The Memorial Day holiday weekend has always been America’s unofficial start to summer, regardless of what the calendar actually says. But COVID-19 cases have been steadily climbing back up, and now the country’s numbers have risen six times higher than they were last year at this time. The Centers for Disease Control and Prevention (CDC) has said that about 54 percent of the U.S. population is experiencing low COVID-19 community levels, though some areas are seeing medium and high levels. Health experts have continued to warn Americans to exercise caution ahead of a possible surge.
The Johns Hopkins Coronavirus Resource Center showed a seven-day average of 119,725 cases as of Saturday. That figure held at 17,887 cases on May 28th of last year. COVID-related deaths were down from last year despite the rising infection rate, a sign of increased immunity through vaccines and prior infections, along with wider availability of treatments.
Thankfully, the current COVID-19 case numbers are still well below the peaks from this past winter, when the highly transmissible omicron variant contributed to a widespread uptick in inflections. But health experts still caution the public to maintain vigilance. “I know we all want to be done with COVID, but I don’t think it’s done with us,” said Dr. Jessica Justman, associate professor of medicine in epidemiology and senior technical director of ICAP at Columbia University’s Mailman School of Public Health.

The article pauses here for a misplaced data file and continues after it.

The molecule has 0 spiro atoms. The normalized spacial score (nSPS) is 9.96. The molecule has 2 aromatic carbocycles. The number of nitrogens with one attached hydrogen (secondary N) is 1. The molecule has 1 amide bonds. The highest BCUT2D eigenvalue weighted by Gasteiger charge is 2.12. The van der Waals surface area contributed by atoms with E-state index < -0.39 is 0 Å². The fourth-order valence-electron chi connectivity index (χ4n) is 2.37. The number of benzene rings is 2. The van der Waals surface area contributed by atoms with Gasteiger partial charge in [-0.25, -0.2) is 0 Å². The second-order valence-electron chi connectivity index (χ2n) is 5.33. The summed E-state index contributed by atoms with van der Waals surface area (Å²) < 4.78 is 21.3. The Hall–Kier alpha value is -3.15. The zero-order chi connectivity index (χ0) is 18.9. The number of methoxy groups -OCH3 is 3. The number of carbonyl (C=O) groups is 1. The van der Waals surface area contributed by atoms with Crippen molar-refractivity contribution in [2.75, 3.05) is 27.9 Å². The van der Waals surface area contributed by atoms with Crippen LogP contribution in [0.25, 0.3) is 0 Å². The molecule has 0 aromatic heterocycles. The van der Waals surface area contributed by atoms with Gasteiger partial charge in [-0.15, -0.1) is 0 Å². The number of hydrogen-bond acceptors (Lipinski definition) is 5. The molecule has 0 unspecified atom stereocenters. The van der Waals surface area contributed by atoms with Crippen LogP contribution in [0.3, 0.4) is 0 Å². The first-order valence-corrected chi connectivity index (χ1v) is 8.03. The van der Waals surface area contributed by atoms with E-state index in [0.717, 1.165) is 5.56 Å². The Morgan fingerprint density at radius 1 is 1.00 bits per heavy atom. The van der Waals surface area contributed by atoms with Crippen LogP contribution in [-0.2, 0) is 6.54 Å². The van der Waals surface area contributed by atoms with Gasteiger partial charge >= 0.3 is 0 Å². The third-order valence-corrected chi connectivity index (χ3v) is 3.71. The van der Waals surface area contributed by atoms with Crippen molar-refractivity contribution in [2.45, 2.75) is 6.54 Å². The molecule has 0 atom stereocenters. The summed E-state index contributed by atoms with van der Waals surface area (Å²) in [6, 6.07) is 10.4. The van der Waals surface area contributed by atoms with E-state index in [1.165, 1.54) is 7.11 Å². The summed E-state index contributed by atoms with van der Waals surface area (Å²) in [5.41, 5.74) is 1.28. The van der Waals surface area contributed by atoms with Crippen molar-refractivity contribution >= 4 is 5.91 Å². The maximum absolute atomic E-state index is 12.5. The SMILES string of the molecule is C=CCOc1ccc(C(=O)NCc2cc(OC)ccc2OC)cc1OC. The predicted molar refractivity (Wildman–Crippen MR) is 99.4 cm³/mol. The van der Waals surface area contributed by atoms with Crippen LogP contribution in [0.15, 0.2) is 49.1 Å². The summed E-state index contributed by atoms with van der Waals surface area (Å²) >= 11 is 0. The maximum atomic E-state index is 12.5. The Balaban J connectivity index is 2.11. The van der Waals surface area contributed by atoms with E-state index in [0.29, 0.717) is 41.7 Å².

Delta has reduced its flights given staffing shortages from covid.
— No Citizen's United 🇺🇸 It's time for real change (@BostonStuff) May 28, 2022
The worst-case scenario would be the emergence of a potent variant that isn’t dulled by vaccines and previous infections, causing a large wave of cases, hospitalizations, and deaths. The best-case scenario is a sustained level of low transmission and no new variants. Barring a devastating variant, most health experts agree the country may finally be out of the acute pandemic phase.
Surges in COVID-19 cases are causing disruptions in many parts of the U.S., but as the school year wraps up and Americans prepare for their summer vacations, many people have returned to their pre-pandemic routines. https://t.co/OOJ3RDVbw1
— ABC News (@ABC) May 25, 2022